Complex disposition of an enigmatic pathogen: rare electron microscopic manifestations in nasal rhinosporidiosis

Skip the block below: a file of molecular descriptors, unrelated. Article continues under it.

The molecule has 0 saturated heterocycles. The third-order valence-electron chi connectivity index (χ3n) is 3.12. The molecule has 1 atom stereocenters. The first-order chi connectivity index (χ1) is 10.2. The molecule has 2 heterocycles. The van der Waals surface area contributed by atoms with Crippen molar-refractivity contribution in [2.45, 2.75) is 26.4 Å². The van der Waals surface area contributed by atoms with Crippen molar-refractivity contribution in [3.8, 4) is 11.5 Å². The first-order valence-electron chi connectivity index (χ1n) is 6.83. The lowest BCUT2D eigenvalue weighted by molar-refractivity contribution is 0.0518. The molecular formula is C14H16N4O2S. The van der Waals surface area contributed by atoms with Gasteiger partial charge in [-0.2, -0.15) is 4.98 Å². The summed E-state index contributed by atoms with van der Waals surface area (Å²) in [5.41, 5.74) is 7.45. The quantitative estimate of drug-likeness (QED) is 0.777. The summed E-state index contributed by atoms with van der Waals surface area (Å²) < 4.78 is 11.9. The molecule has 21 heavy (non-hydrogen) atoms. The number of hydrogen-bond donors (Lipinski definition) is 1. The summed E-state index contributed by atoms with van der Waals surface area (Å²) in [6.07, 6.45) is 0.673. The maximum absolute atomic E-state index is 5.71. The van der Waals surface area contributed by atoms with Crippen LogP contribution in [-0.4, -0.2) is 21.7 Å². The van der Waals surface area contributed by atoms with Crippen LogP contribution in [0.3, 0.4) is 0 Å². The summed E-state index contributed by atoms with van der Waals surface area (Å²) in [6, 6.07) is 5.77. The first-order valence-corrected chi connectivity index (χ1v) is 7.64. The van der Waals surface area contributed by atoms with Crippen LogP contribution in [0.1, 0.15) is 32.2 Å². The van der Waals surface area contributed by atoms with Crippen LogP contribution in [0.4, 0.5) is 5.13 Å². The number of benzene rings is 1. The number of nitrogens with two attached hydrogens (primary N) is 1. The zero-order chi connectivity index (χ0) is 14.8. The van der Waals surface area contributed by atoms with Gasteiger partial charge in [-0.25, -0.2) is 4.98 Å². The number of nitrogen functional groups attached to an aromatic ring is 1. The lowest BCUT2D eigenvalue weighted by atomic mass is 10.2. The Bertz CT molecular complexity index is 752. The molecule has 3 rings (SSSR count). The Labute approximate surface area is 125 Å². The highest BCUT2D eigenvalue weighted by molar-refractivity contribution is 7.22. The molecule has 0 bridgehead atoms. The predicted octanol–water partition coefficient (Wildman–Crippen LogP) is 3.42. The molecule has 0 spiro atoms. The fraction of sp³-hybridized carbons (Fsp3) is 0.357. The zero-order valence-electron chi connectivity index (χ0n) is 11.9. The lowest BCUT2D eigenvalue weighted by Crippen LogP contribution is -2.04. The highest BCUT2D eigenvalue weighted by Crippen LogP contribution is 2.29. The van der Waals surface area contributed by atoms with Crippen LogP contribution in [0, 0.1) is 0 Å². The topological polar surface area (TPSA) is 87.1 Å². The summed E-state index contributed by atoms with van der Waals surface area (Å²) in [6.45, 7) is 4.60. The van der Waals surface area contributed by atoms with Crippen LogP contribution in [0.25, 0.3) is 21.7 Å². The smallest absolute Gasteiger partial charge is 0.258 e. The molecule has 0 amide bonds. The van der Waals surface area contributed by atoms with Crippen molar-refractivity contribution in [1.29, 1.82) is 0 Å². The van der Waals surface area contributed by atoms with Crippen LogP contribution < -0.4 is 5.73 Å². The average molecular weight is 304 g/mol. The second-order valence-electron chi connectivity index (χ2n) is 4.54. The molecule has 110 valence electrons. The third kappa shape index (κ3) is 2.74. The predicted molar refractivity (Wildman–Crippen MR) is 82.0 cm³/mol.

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Rhinosporidiosis is a polypoidal disease of the nose and mucocutaneous tissues, the diagnosis of which is based on the presence of round bodies believed to be causative agents of the disease. Historically, the round body has been considered to be a sporangium of a fungus Rhinosporidium seeberi but without any convincing evidence. Round bodies contain numerous daughter cells, which are likely in the infective stage and are shed through a rupture in the wall of the round body. The released single-celled organisms eventually develop into round bodies on availability of suitable transformative trigger and favourable environment. Surgical excision of the polyp by electrocautery is the only effective treatment; however, recurrence may occur due to spillage of infective endospores in the surrounding mucosa during removal. There are many enigmatic features of the causative agent of this disease, which have been baffling researchers for more than a century. Here we present some rare electron microscopic and previously unreported features of the coat of the round body and single-celled organism in nasal rhinosporidiosis.

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